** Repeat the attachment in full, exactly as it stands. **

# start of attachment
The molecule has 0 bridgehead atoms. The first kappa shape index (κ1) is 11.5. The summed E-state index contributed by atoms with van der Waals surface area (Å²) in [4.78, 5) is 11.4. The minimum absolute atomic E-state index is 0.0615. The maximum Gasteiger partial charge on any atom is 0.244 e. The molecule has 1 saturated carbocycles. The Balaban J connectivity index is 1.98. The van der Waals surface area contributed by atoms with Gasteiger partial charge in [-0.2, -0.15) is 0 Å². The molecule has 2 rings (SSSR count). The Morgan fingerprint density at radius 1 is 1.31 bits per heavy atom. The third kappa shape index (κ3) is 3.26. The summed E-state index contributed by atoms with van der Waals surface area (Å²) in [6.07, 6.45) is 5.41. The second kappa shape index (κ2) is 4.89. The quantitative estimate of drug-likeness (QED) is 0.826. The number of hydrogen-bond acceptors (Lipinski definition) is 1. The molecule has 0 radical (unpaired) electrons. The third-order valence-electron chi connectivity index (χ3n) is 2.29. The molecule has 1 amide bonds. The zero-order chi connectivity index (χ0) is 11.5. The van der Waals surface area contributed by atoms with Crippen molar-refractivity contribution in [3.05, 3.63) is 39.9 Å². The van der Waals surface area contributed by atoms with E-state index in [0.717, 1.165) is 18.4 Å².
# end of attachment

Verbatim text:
The molecule has 0 bridgehead atoms. The first kappa shape index (κ1) is 11.5. The summed E-state index contributed by atoms with van der Waals surface area (Å²) in [4.78, 5) is 11.4. The minimum absolute atomic E-state index is 0.0615. The maximum Gasteiger partial charge on any atom is 0.244 e. The molecule has 1 saturated carbocycles. The Balaban J connectivity index is 1.98. The van der Waals surface area contributed by atoms with Gasteiger partial charge in [-0.2, -0.15) is 0 Å². The molecule has 2 rings (SSSR count). The Morgan fingerprint density at radius 1 is 1.31 bits per heavy atom. The third kappa shape index (κ3) is 3.26. The summed E-state index contributed by atoms with van der Waals surface area (Å²) in [6.07, 6.45) is 5.41. The second kappa shape index (κ2) is 4.89. The quantitative estimate of drug-likeness (QED) is 0.826. The number of hydrogen-bond acceptors (Lipinski definition) is 1. The molecule has 0 radical (unpaired) electrons. The third-order valence-electron chi connectivity index (χ3n) is 2.29. The molecule has 1 amide bonds. The zero-order chi connectivity index (χ0) is 11.5. The van der Waals surface area contributed by atoms with Crippen molar-refractivity contribution in [3.05, 3.63) is 39.9 Å². The van der Waals surface area contributed by atoms with E-state index in [0.717, 1.165) is 18.4 Å².